Kuwait and the British Virgin Islands own about 1.5% each, while other investors, mostly from Europe, own the remaining one percent of the Cairo land examined in this study.

actual owners

The study found that only six investors own half of the land surveyed in Cairo, while the next six own 10% of the land, while 82 investors own only 5% of the land.
The Egyptian government is the largest single owner of Cairo land listed on the stock exchange, owning 6,400 feddans, or 16% of the land area included in the study, and in second place is Egypt’s Talaat Mustafa- family, owning 5,600 feddans. in Cairo, or 14% of the land. The third has the Saudi Bin Laden family, who owned 2,800 hectares in Cairo or 7% of the land surveyed.
In fourth place comes the government of the United Arab Emirates, which owns 2,500 hectares in Cairo, or 6% of the land examined in the study, with ownership of 1,900 hectares. The Egyptian Mansour family is the fifth largest owner of land in Cairo, and in sixth place is the Saudi Al-Rashed family, as it owns about 1,400 hectares, and the seventh largest landowner is the Egyptian-Saudi-Moroccan family, which owns 1,000 hectares in Cairo, representing 2.5% of the land surveyed.
The government of Norway came in as the eighth largest landowner in Cairo, owning 800 hectares or 2% of the land surveyed through various small stakes held by the sovereign wealth fund, the Bank of Norway.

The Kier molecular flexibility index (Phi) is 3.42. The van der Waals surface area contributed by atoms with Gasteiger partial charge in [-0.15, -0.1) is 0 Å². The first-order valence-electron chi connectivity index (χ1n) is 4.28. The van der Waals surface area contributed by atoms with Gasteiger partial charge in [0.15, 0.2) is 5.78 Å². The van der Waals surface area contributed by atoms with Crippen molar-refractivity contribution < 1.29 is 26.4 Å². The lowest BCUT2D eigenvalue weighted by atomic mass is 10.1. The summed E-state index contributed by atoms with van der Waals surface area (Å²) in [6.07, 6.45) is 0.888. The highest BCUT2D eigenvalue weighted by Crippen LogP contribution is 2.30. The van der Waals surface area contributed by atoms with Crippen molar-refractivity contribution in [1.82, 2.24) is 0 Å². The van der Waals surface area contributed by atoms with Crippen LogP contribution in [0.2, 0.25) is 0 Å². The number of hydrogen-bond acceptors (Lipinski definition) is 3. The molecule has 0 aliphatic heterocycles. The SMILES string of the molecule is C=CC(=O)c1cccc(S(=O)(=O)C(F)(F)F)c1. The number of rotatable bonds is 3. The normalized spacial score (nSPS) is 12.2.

The ninth largest land owner in Cairo is the global asset management company, Vanguard, which owns 700 feddans or 1.7% of the surveyed land, and in tenth place is the government of Kuwait, which owns 600 feddans or 1.5% of the surveyed land in possession. Cairo.
The Sawiris family is the 11th largest landowner in Cairo, owning 500 feddans or 1.3% of the land surveyed. The United Arab Emirates emerged as the second largest owner, as investors residing there own approximately 16% of the land under study, and investors from Saudi Arabia came in fourth, with an ownership percentage (6 ,7%), followed by the Cayman Islands (4.7%), and the United States (3%), and Norway was seventh with 2% of the study area.
Within a decade, upper-middle-class gated communities, with villas sprawled among golf courses and gardens, became a staple of most new cities.
This phenomenon led to an inflation of real estate investment as an economic activity based on the construction of housing, administrative and commercial buildings on urban lands, until it contributed 11% of GDP.
Despite the expansion of real estate activities, according to the study, this sparked public anger against property development companies. In 2016, housing unit prices began to rise, and as a result, the average house price became out of reach for half of Egyptians. of the high rate of the land commodification process.
While the government is working to stabilize and support food prices, and provide education and health care to large segments of the population, the social housing program barely provides homes for less than half of what poor and low-income families need annually .
The high prices for residential units come despite the fact that vacant, undeveloped land represents a resource known to be abundant in Egypt.